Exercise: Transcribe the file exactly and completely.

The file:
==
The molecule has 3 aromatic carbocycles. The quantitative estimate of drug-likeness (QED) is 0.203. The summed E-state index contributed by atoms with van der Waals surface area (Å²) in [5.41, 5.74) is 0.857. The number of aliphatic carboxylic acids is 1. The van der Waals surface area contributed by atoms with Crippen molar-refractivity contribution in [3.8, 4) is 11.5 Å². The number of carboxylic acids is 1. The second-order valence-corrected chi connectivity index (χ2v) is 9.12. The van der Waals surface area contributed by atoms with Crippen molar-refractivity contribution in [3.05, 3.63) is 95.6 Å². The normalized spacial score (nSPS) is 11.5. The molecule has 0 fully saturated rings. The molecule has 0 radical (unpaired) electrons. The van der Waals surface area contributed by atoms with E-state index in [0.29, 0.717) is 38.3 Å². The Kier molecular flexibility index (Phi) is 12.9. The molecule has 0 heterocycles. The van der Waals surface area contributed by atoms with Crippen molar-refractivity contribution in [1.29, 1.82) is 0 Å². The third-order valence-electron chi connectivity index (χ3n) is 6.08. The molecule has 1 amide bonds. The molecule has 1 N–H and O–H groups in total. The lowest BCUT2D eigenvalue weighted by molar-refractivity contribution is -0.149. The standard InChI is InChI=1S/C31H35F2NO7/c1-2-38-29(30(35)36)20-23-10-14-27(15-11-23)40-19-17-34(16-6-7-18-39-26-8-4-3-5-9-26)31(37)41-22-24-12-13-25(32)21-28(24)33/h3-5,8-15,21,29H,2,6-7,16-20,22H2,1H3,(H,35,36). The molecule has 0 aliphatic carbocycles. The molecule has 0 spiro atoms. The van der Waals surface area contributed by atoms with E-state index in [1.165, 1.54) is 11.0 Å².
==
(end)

The molecule has 3 aromatic carbocycles. The quantitative estimate of drug-likeness (QED) is 0.203. The summed E-state index contributed by atoms with van der Waals surface area (Å²) in [5.41, 5.74) is 0.857. The number of aliphatic carboxylic acids is 1. The van der Waals surface area contributed by atoms with Crippen molar-refractivity contribution in [3.8, 4) is 11.5 Å². The number of carboxylic acids is 1. The second-order valence-corrected chi connectivity index (χ2v) is 9.12. The van der Waals surface area contributed by atoms with Crippen molar-refractivity contribution in [3.05, 3.63) is 95.6 Å². The normalized spacial score (nSPS) is 11.5. The molecule has 0 fully saturated rings. The molecule has 0 radical (unpaired) electrons. The van der Waals surface area contributed by atoms with E-state index in [0.29, 0.717) is 38.3 Å². The Kier molecular flexibility index (Phi) is 12.9. The molecule has 0 heterocycles. The van der Waals surface area contributed by atoms with Crippen molar-refractivity contribution in [1.29, 1.82) is 0 Å². The third-order valence-electron chi connectivity index (χ3n) is 6.08. The molecule has 1 amide bonds. The molecule has 1 N–H and O–H groups in total. The lowest BCUT2D eigenvalue weighted by molar-refractivity contribution is -0.149. The standard InChI is InChI=1S/C31H35F2NO7/c1-2-38-29(30(35)36)20-23-10-14-27(15-11-23)40-19-17-34(16-6-7-18-39-26-8-4-3-5-9-26)31(37)41-22-24-12-13-25(32)21-28(24)33/h3-5,8-15,21,29H,2,6-7,16-20,22H2,1H3,(H,35,36). The molecule has 0 aliphatic carbocycles. The molecule has 0 spiro atoms. The van der Waals surface area contributed by atoms with E-state index in [1.165, 1.54) is 11.0 Å².